At the same time, the provisions of the Law on compulsory engagement of an attorney-at-law for sending the notice, as well as administrative responsibility (penalty) for providing false information about the existence of rights, may mitigate this risk of abuse. In addition, a website/web page owner may reject the claim and refuse to disable access to the Digital Information in the event it has the right to use such Digital Information.
Potential risks:abuse of the notice-and-takedown mechanisms, which is mitigated by compulsory engagement of an attorney-at-law for sending the notice and administrative responsibility for misrepresentation.
Liability for false claims of infringement
The Law envisages only administrative responsibility in the form of a fine for misrepresentation made by the claimant as to its IP rights to copyright works and/or objects of related rights in a claim. In contrast to the DCMA, the Law does not provide for liability of the claimant for possible damages and legal fees incurred by the website/web-page owners and/or hosting company in connection with such claim. This may also lead to abuse of the notice and take down procedure.
Potential risks: (a)abuse of the notice and take down procedure; (b)risk of damages and legal fees incurred by the website/web-page owners and/or hosting company in connection with a false claim.
Personal data of the infringer
According to the Law, notification of the measures taken should contain full information about the owner of the website (name, location, address for correspondence, phone number, email, etc.). Such information shall also be provided by the hosting services provider if it has taken measures with respect to a particular website. On the one hand, such provision is contrary to the DMCA, according to which such data may be received by the rights holder only through the use of a subpoena issued by a federal court at the owner's request. At the same time, taking into account Ukrainian procedural legislation, if the information about the owner of the website/web-page who infringed IP rights is not disclosed, the rights holder will be forced to initiate court proceedings and engage hosting providers and/or website owners thereto for obtaining the contact information of the infringer.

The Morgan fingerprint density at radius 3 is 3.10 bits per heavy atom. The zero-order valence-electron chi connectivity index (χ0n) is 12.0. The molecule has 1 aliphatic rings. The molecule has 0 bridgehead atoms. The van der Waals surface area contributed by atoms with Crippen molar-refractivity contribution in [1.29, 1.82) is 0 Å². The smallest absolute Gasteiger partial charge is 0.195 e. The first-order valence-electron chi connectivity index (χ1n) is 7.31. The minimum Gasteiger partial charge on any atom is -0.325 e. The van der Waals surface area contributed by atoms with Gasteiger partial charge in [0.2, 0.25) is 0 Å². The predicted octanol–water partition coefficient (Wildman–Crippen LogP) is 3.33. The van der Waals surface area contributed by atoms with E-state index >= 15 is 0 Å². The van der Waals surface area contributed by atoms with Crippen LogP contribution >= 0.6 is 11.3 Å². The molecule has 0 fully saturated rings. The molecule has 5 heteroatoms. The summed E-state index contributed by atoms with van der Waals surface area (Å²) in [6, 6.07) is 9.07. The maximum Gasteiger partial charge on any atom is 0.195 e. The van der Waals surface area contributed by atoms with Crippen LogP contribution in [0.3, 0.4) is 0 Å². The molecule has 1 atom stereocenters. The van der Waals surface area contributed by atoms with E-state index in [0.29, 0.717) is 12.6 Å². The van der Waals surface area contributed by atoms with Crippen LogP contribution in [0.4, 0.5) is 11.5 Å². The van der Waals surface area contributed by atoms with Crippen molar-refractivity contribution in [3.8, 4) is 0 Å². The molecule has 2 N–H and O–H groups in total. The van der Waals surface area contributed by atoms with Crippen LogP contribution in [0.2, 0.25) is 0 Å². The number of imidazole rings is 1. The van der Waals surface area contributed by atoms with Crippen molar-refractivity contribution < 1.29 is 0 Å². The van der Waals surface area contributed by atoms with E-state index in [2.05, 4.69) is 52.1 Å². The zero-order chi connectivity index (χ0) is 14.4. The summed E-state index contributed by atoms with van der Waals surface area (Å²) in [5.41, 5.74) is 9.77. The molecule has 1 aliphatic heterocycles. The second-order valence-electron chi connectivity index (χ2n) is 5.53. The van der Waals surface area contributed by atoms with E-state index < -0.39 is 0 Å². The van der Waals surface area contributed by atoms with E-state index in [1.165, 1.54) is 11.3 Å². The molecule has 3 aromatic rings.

Potential risks:risk of disclosing personal data, however, such a measure is necessary for avoiding excessive court proceedings.
Pursuant to the Law,the website/web-page owners and hosting providers may be fined for failing to disable access of Internet users to copyright works and/or objects of related rights, failure and even delay in responding to a claim, misrepresentation made in a response to a claim, as well as failing to disclose their corporate details on their websites and/or the WHOIS database. In contrast to the Law, the DMCA does not provide for such liability.
According to the Law, the website owner, web-page owner and hosting provider shall not be liable for copyright infringement if they comply with the provided notice-and-takedown procedure. The Law provides that the website and web-page owners will not be relieved from copyright infringement liability if the website/web-page owner, despite the received and satisfied claims, admitted the use of the same Digital Information at the same website/web-page at least twice within a period of 3 months.
Potential risks: the website/web-page owners and hosting providers can be fined the amount of approximately UAH 8,500 — 34,000 for the violations mentioned above.
Notwithstanding some stalled attempts at making legislative reforms to improve the Government of Ukraine’s response to online infringement (inter alia, by introducing the notice-and-takedown procedure), Ukraine continues to host some of the largest pirate sites in the world, which serves IP infringing content to a global audience. Improving these problems would advance the Government of Ukraine’s own agenda for economic improvement, particularly in promoting foreign direct investment. If undertaken properly, fixing these problems and, inter alia, adjusting the notice-and-takedown procedure (to mitigate the above risks), will improve the marketplace for the digital distribution of music, films, television programs, video games and books online, also benefiting Ukrainian consumers and the local economy.
Andrey Nikolayenko, senior associate at AEQUO